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Home of the Week: Richard Neutra’s Famed Kaufmann Desert House in Palm Springs Hits the Market for $17 Million

The mid-century modern marvel is considered to be one of the most architecturally significant homes of the 20th century.

Kaufmann House in Palm Springs Photo: Daniel Solomon/Vista Sotheby's International Realty

No home defines the mid-century modern movement more than architect Richard Neutra’s iconic Kaufmann Desert House in sun-drenched Palm Springs, California.

Built back in 1946 for the Pittsburgh department store magnate Edgar J. Kaufmann Snr., this sleek, rectilinear, flat-roofed two-story abode, made famous by that classic 1970 Slim Aarons photograph “Poolside Gossip,” is considered to be one of the most architecturally significant homes of the 20th century.

Now, 13 years after it last hit the market, the house is looking for a new custodian. After being listed for a rather optimistic $25 million last October, the price dropped to $19.75 million in April. With no takers, it has just be re-listed for $16.95 million.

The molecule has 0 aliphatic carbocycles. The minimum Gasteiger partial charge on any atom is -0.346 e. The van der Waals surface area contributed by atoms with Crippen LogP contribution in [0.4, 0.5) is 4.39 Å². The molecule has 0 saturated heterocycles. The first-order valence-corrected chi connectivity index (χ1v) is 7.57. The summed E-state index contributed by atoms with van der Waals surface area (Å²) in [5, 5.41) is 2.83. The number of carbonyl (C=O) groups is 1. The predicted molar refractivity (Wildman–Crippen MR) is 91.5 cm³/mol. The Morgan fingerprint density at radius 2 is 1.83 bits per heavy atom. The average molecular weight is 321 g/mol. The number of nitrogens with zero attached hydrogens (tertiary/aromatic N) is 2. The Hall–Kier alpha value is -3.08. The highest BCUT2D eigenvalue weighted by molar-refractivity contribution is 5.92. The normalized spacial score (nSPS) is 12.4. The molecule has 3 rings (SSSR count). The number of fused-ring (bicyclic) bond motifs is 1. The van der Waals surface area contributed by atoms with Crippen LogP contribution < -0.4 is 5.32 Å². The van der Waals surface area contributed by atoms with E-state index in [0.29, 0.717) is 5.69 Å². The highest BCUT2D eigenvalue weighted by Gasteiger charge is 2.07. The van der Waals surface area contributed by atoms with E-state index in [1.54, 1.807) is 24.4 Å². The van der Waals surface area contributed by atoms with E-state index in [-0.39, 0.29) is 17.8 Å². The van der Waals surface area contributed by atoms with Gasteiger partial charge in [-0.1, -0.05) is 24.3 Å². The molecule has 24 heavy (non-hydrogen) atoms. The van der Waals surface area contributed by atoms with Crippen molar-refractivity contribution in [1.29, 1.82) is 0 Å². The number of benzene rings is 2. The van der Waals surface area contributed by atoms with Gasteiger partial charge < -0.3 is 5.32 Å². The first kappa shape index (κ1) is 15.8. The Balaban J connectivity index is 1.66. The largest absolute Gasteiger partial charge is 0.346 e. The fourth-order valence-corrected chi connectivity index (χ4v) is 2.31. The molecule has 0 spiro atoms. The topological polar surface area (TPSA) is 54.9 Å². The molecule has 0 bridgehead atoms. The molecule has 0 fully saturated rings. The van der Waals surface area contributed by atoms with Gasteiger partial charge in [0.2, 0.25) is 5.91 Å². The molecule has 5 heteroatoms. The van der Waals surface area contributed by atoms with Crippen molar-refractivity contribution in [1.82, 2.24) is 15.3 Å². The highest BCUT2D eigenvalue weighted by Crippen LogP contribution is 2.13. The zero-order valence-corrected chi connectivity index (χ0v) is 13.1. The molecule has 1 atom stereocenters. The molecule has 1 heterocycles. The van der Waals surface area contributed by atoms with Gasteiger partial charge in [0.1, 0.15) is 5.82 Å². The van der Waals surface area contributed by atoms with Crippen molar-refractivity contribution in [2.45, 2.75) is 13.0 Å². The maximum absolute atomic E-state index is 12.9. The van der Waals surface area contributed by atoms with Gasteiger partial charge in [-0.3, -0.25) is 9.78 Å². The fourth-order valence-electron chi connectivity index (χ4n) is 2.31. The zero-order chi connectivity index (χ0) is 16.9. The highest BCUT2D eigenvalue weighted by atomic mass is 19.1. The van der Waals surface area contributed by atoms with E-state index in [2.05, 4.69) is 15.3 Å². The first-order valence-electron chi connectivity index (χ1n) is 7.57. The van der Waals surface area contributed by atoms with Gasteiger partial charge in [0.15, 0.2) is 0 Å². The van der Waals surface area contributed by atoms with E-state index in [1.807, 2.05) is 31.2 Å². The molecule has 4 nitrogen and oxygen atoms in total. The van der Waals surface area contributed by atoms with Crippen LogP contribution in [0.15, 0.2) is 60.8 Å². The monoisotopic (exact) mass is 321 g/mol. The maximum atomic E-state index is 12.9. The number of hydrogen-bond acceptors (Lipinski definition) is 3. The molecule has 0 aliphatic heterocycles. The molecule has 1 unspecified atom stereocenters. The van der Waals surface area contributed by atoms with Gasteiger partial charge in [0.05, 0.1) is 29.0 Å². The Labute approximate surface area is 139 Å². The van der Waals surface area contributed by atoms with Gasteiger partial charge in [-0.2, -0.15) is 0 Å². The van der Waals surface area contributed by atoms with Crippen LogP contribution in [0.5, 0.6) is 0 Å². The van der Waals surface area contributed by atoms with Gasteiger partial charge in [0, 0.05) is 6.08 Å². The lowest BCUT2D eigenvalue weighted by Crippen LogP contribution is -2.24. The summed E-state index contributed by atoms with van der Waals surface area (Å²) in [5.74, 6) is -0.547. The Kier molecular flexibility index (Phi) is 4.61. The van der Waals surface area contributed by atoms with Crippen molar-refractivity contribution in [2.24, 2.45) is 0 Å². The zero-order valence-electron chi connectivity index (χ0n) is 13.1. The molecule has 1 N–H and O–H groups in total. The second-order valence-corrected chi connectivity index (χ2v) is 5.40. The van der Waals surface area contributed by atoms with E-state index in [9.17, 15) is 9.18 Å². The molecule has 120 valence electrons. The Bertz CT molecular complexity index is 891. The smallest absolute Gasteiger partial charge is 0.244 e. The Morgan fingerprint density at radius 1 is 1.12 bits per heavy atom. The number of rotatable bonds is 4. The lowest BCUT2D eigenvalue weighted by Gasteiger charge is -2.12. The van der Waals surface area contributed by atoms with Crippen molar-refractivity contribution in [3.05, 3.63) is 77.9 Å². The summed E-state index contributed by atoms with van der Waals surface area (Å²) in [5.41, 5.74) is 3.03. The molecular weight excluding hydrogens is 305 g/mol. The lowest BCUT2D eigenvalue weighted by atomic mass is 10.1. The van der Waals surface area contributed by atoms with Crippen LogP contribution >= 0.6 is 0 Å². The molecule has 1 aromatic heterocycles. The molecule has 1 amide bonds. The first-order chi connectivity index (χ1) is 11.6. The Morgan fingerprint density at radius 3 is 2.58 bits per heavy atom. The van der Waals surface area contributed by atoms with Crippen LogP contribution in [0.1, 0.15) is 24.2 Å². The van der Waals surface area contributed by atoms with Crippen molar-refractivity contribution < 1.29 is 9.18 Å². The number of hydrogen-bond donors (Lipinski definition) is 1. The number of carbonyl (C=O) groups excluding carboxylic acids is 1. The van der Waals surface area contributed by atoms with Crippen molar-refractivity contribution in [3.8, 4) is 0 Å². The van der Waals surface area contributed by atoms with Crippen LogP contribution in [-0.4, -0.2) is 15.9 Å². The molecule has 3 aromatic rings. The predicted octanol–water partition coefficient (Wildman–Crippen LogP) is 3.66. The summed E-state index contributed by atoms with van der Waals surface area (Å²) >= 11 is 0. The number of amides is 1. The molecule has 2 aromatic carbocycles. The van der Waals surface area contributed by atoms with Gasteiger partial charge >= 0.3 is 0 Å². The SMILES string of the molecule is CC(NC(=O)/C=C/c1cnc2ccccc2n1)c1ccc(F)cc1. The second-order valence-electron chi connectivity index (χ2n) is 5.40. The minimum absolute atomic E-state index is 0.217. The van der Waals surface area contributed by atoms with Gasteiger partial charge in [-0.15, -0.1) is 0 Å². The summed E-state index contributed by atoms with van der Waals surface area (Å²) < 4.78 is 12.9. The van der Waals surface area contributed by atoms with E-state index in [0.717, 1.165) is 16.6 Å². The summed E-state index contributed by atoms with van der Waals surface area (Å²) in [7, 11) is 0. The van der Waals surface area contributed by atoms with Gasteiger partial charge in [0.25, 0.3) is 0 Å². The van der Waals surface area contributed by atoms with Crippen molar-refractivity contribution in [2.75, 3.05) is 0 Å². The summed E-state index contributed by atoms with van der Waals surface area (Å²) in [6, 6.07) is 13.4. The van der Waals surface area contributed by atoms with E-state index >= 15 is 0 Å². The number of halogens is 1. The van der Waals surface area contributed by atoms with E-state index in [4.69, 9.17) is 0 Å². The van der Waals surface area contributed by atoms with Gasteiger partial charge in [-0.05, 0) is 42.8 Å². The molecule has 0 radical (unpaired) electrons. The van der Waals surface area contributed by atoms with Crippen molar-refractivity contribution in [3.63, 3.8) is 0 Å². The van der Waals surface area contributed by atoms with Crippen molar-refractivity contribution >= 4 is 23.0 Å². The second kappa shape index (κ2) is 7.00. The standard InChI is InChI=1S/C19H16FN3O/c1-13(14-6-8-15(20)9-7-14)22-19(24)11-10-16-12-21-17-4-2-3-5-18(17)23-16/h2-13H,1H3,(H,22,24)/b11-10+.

“In many ways, this is more like a fabulous art museum than a regular residence, and hence will appeal to a unique buyer,” listing broker Gerard Bisignano, of Vista Sotheby’s International Realty tells Robb Report.

Kaufmann House in Palm Springs

The Kaufmann House living room offers easy access to the famed pool.  Photo: Daniel Solomon/Vista Sotheby's International Realty

Once owned by the late Eugene Klein, former owner of the San Diego Chargers, and then “Mandy” crooner Barry Manilow, it’s currently home to Brent R. Harris, managing director at Newport Beach, California-based Pacific Investment Management. He purchased the house, for $1.5 million, back in 1993 with his then-wife and architectural historian, Beth Harris.

Credit goes to the Harrises for undertaking a massive, five-year, labor-of-love restoration of the house to bring it back to its original, authentic mid-century modern splendor.